Antimatter

Antimatter is very much like ordinary matter, but it carries the opposite charge eg an anti-electron (a positively charged electron) or an antiproton (a negatively charged proton). Crashing matter particles together is now a daily occurence in machines like LHC, in many such collisions antimatter particles are produced. The fact that the universe seems to be full of matter and not antimatter is one of the most baffling problems in modern physics. At the time of the Big Bang, matter and antimatter are believed to have been produced in equal quantities. What seems to have happened is that collisions between the two types have destroyed all the antimatter but left a little of the matter behind, from which our universe is made.

Big Bang Science                                                                                                                                            It is thought that the universe began around 15 billion years ago in the Big Bang and that it has been cooling down and expanding ever since. For physicists, the most interesting time was within the very first instant, where the conditions were so extreme that the laws of physics as we know them today didn't apply. After about 0.01 seconds, the universe was cold enough for quarks to stick together, forming protons and neutrons. These formed the first helium nuclei after 100 seconds, but the first atoms didn't appear for 100,000 years. After a few billion years stars began to form, using hydrogen and helium to build the heavier elements that make up the familiar world around us -elements heavier than helium owe their origin to stars. The Big Bang theory correctly predicts that about 75% of all visible matter is hydrogen and about 25% helium. (All other matter accounts for less than 1%.)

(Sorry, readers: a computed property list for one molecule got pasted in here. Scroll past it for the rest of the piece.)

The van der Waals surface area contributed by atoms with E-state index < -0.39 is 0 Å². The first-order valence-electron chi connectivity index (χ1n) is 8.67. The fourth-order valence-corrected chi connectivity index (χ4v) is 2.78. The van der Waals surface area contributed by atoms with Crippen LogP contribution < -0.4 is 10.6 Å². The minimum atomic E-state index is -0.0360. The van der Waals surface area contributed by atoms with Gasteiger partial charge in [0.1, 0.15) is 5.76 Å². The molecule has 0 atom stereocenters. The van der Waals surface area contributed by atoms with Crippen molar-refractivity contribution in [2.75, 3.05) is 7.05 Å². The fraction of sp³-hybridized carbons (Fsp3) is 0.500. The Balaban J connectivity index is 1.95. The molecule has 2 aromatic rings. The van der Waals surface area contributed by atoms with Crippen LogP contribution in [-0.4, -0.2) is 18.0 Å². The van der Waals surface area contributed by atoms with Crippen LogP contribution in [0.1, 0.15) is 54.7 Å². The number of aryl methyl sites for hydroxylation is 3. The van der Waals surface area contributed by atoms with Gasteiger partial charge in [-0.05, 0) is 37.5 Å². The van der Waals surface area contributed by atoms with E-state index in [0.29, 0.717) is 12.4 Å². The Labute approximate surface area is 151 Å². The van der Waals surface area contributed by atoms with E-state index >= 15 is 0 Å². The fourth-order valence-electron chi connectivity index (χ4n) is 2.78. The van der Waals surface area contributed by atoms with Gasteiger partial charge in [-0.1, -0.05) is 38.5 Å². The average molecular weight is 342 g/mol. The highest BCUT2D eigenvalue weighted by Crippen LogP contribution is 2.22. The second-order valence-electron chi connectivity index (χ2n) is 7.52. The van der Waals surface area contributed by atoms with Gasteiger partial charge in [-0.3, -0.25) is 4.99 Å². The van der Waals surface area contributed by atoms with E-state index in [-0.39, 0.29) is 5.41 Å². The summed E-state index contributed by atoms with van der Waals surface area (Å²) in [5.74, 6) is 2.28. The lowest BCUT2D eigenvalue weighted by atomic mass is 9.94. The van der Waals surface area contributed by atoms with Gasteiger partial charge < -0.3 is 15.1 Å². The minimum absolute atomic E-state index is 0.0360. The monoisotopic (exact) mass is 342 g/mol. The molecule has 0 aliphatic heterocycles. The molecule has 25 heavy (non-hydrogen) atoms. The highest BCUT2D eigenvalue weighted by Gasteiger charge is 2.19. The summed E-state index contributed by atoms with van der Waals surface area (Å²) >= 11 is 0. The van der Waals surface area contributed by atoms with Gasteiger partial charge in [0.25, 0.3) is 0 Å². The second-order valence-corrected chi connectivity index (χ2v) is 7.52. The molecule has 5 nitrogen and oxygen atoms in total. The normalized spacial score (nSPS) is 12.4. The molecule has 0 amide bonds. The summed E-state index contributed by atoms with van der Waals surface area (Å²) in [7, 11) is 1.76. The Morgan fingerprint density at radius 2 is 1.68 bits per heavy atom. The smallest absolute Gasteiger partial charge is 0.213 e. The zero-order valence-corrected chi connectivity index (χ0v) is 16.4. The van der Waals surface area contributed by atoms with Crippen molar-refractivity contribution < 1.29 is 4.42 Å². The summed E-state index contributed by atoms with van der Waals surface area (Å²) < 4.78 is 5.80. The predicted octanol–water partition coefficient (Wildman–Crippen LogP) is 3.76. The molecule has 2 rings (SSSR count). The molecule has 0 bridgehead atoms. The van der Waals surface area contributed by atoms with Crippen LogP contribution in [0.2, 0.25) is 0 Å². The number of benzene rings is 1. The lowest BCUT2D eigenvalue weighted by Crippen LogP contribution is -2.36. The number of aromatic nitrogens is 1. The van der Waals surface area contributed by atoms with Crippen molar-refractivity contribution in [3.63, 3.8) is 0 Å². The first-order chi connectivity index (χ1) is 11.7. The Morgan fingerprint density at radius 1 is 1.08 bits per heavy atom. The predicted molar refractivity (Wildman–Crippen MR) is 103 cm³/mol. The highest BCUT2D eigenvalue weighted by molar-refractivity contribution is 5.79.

Dark matter

We know from observing the rotation of galaxies that about 90% of the matter they contain is invisible to us. The matter we can't see is called "missing" or"dark" matter. The amount of dark matter contained in the universe is crucial to its fate. If it is greater than a certain amount, the universe will eventually collapse. Below this, and it will keep on expanding for ever. There are many ideas about what dark matter might be, ranging from exotic new particles to black holes.